HIV biology

Title
Viral Regulation of T-cell Metabolism: Opportunities for Selective Immunomodulation
Viral Regulation of T-cell Metabolism: Opportunities for Selective Immunomodulation
Chief Investigator
Viral Regulation of T-cell Metabolism: Opportunities for Selective Immunomodulation
Dr Nicholas Matheson
Location/Institution
Viral Regulation of T-cell Metabolism: Opportunities for Selective Immunomodulation
University of Cambridge
Funder
Viral Regulation of T-cell Metabolism: Opportunities for Selective Immunomodulation
NHSBT Research and Development Committee
Research Theme
Viral Regulation of T-cell Metabolism: Opportunities for Selective Immunomodulation
Transfusion and Transplantation Virology and Microbiology
Lay Summary
Viral Regulation of T-cell Metabolism: Opportunities for Selective Immunomodulation

Evolution has produced an ‘arms race’ between viruses and the cells they infect, with viruses trying to enhance their replication, and cells trying to resist. Studying this battle helps us focus on the most important processes for viruses and cells.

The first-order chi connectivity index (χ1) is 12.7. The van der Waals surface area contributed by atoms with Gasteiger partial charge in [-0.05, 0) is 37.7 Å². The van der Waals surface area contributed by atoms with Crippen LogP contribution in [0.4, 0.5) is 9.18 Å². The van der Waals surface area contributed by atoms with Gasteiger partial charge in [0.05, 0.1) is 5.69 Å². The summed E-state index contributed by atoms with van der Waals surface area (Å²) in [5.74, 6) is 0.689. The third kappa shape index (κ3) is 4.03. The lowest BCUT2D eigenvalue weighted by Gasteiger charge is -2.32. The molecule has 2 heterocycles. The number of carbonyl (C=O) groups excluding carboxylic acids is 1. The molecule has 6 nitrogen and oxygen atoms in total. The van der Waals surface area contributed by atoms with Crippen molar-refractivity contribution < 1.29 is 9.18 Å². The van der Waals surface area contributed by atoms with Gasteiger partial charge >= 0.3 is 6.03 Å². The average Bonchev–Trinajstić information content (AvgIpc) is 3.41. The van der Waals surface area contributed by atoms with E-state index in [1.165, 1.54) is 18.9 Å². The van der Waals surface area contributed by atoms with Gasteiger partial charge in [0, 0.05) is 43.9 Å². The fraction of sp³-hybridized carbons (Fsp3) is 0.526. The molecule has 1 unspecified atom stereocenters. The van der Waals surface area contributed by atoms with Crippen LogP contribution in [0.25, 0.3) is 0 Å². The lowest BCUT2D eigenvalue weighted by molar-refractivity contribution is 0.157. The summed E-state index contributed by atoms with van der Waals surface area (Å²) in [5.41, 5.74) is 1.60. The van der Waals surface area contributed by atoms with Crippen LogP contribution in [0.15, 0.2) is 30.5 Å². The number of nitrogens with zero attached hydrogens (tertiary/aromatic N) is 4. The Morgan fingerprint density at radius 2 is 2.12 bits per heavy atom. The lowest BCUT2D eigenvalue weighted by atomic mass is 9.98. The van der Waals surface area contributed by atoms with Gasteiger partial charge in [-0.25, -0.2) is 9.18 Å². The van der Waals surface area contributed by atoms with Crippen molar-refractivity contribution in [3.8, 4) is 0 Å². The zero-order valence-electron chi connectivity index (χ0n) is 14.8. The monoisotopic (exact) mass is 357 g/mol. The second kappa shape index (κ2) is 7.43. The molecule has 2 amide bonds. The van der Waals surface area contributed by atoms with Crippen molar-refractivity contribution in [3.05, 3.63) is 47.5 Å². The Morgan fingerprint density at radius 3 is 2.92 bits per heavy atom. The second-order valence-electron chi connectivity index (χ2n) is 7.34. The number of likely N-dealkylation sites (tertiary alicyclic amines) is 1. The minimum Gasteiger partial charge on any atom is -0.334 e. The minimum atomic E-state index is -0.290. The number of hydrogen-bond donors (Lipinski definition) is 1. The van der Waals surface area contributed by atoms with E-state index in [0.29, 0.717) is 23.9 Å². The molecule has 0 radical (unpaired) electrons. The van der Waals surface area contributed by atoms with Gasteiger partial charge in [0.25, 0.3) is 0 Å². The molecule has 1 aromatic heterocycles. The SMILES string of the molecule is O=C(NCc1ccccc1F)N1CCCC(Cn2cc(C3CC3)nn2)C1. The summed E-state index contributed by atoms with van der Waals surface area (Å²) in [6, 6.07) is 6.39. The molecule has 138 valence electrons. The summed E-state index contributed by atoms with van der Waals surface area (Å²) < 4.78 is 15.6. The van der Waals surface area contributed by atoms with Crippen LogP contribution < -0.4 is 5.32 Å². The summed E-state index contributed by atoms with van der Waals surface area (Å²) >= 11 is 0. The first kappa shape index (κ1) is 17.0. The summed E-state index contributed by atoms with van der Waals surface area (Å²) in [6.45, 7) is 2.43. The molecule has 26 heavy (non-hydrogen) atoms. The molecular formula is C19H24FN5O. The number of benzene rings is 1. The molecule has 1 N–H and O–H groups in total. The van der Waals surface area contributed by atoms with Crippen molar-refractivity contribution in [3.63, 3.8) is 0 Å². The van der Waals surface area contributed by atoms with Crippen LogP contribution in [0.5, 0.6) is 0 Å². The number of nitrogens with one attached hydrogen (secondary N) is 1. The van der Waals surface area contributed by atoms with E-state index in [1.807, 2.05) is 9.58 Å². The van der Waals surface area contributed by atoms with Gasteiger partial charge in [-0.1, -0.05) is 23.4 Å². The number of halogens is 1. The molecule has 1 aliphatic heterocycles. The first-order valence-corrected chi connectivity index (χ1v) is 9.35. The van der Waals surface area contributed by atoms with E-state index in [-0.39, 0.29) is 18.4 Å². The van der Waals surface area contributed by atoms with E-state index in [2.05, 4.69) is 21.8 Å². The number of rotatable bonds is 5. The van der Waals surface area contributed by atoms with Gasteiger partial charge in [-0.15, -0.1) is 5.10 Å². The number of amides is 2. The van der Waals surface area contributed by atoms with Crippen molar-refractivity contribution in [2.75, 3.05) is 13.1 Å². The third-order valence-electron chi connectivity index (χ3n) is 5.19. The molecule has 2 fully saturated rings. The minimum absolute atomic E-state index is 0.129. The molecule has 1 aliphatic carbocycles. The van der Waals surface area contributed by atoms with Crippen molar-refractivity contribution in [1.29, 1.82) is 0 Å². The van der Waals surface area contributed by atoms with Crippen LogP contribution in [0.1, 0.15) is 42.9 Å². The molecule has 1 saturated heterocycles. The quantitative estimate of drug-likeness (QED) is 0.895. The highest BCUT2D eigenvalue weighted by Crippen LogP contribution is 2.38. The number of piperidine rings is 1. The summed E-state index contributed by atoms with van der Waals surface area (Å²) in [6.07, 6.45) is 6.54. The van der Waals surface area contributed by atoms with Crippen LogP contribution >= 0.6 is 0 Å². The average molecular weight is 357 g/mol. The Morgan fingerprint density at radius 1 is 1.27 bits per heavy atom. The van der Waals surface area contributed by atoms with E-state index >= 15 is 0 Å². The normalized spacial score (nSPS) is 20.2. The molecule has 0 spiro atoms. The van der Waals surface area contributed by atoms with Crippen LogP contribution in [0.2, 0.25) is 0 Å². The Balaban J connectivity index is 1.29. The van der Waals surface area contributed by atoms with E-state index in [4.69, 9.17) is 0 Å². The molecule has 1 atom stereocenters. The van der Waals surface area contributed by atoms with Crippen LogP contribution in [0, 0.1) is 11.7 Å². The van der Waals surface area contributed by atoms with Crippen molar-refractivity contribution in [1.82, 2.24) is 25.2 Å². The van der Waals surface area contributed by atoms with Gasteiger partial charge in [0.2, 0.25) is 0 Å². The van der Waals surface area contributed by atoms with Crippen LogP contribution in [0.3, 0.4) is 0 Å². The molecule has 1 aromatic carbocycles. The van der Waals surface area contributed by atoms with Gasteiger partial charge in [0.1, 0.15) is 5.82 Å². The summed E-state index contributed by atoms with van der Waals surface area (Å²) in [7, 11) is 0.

‘Proteins’ are the critical building blocks of cells, and are themselves made up of long chains of ‘amino acids’. Dr Matheson has recently discovered that the HIV viruses responsible for AIDS specifically manipulate proteins which transport amino acids into white blood cells of the immune system. He is currently performing further basic research studies to understand the importance of amino acid transporters for HIV infection and, more generally, their role in the immune system.

This work employs cutting-edge technologies which are being used to identify potential targets for new HIV treatments, as well as pathways in immune cells which may be exploited to dampen down the immune response, in settings like transplantation.